Above, a Date in Cornell Basketball History, on March 1, 2008 Jason Hartford (Cornell '08) celebrates Cornell's 2008 Ivy League title and NCAA Tournament bid. Below, news and notes for Wednesday...
- Above, the Lindy's Sports College Basketball 2013-2014 Ivy League and Cornell preview. In the Big 10 and Purdue section, Lindy's writes of Errick Peck, "Cornell guard can guard opposing stretch 4s (9.7 ppg, 4.8 rpg)." On the ACC and Boston College, Lindy's writes, "It has been a long march for Steve Donahue, even though he has only been at Boston College for three seasons. The former Cornell boss took a program that had little ACC-caliber talent and built something that should be strong enough to make some waves in the conference."
- Mid Major Mindset identifies the breakout players of 2013-2014:
Without Wesley Saunders, Harvard would not have earned the Ivy League’s bid to the NCAA tournament last year. The sophomore led the league in scoring with 16.5 points per game, and his all-around play made him a unanimous First Team All-Ivy selection.
We know Wesley Saunders now. But which Ivy League players could breakout this season?
I touched base with nine Ivy League coaches, and they sent me a variety of answers. Two players stood out, though.
Penn’s Tony Hicks and Columbia’s Maodo Lo were each named by four coaches.
As a freshman, Hicks ranked No. 14 in the Ivy League with 10.4 points per game, but his efforts flew under the radar as Penn struggled to a nine-win season and fifth-place finish. He has room to improve—he shot just 39.4 percent from the field and, according to Kenpom, posted an 88.1 ORtg—but coaches like his scoring potential.
“[Hicks is] a big time offensive player who can score from all over the court,” one coach said. “Should be the leading scorer in the Ivy League at some point in his career.”
Like Hicks, Lo impressed league coaches as a freshman, though his numbers belied his potential.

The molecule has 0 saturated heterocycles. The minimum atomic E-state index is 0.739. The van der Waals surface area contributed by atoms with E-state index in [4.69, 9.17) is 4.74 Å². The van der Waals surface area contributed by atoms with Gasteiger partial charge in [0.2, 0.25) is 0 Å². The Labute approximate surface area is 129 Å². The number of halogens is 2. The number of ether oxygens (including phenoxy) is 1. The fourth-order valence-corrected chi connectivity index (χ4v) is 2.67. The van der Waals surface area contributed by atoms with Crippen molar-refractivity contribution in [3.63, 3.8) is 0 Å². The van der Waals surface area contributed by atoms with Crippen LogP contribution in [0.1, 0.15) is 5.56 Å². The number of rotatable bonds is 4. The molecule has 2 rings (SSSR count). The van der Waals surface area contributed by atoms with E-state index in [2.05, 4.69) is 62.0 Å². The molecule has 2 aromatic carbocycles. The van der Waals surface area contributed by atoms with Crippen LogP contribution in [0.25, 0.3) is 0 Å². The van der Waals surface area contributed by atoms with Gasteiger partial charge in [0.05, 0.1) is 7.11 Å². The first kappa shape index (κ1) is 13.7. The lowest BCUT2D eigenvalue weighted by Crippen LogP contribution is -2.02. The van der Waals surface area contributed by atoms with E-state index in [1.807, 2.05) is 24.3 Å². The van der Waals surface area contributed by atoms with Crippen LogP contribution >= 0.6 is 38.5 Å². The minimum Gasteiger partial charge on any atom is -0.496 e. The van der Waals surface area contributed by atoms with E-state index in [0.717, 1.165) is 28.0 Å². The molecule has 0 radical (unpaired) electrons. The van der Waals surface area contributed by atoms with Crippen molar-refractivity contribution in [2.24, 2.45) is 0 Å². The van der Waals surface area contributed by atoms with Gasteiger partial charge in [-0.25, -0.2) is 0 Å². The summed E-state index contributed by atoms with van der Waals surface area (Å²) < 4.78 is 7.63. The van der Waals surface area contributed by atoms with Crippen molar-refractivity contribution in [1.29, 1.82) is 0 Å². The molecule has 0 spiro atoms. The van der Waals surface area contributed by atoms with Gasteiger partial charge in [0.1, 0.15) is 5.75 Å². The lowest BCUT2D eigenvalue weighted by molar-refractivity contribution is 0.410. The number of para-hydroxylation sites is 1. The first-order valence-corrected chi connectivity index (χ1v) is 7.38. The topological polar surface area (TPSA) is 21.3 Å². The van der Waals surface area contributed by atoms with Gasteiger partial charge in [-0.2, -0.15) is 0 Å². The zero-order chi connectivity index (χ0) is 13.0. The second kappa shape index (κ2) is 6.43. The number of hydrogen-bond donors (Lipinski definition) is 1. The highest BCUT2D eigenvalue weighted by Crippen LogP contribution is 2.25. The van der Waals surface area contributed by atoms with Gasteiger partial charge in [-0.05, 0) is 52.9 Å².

Lo missed the first couple of games because of an injury, and he needed some time afterwards to adjust to the college game. But he cracked double-digits seven times from Jan. 26 to the end of the season, hitting 20 once. In that stretch, he averaged 10.5 points per game.
Opposing coaches expect Lo to mitigate the loss of Brian Barbour, who led Columbia with 12.1 points per game last year.
“Was one of the better freshmen last year and should be Columbia’s best scorer and playmaker this year,” one coach said of Lo.
Lo’s first of potentially many double-digit scoring games came against Cornell on Jan. 26. In that game, the Big Red’s Nolan Cressler scored just five points, but the sophomore guard could breakout this year.
Cressler averaged 9.3 points per game and shot 40.3 percent from deep—a coach called him “arguably the best shooter in the league”—and when an injury sidelined Shonn Miller for the last four games of the season, the Pittsburgh native averaged 16.8 points per game.
He matched his career high of 22 points on 9-of-15 shooting against Brown on March 1. His teammates weren’t so lucky, though, as Brown’s Cedric Kuakumensah swatted seven shots as the Bears rolled to a 84-65 victory.
At a long 6-foot-8, Kuakumensah had a very solid freshman season, leading the Ivy League with 2.4 blocks and 7.5 boards per game. He ranked No. 23 nationally in both DR% and Blk%, according to Kenpom, and added 6.9 points per game.
One coach called Kuakumensah a great finisher at the rim, while another said no Ivy League player improved as much as him throughout the course of 2012-13.
Coaches also expect to see improvement from Penn’s Darien Nelson-Henry in the 6-foot-11 forward’s second collegiate season. As a freshman, Nelson-Henry shot 54 percent from the floor for 7.6 points per game and finished second on the team with 4.1 rebounds per game.
He and Fran Dougherty gave Penn one of the league’s better frontcourts, but when Dougherty went down with an injury in the middle of the season, Nelson-Henry proved he could be a future offensive leader for the Quakers.
In a seven-game stretch from Jan. 8 to Feb. 2, Nelson-Henry averaged 13.6 points.
- The Cornell coaching staff has been updated on the website roster, including the bios of Jon Jaques (Cornell '10) and David Metzendorf. In addition, Holt Harmon and Jamal Cherry will not play this season. The decisions by both the students and the program were made in the offseason. Cherry, a walk-on, will focus his senior year on completing his engineering degree and securing postgraduate plans. Harmon, who missed most of last season with an injury, wants to focus on academics and the Cornell social life.
- The annual Cornell Red-White Game will take place on October 19 at 11:30 am.
- Cornell Basketball appears a few times in this highlight video prepared by an FDU assistant coach:
- Alex Hill and Manny Sahota, former Cornell Basketball players from Canada, are now teammates at the University of Toronto. Catch glimpses of them in training camp below: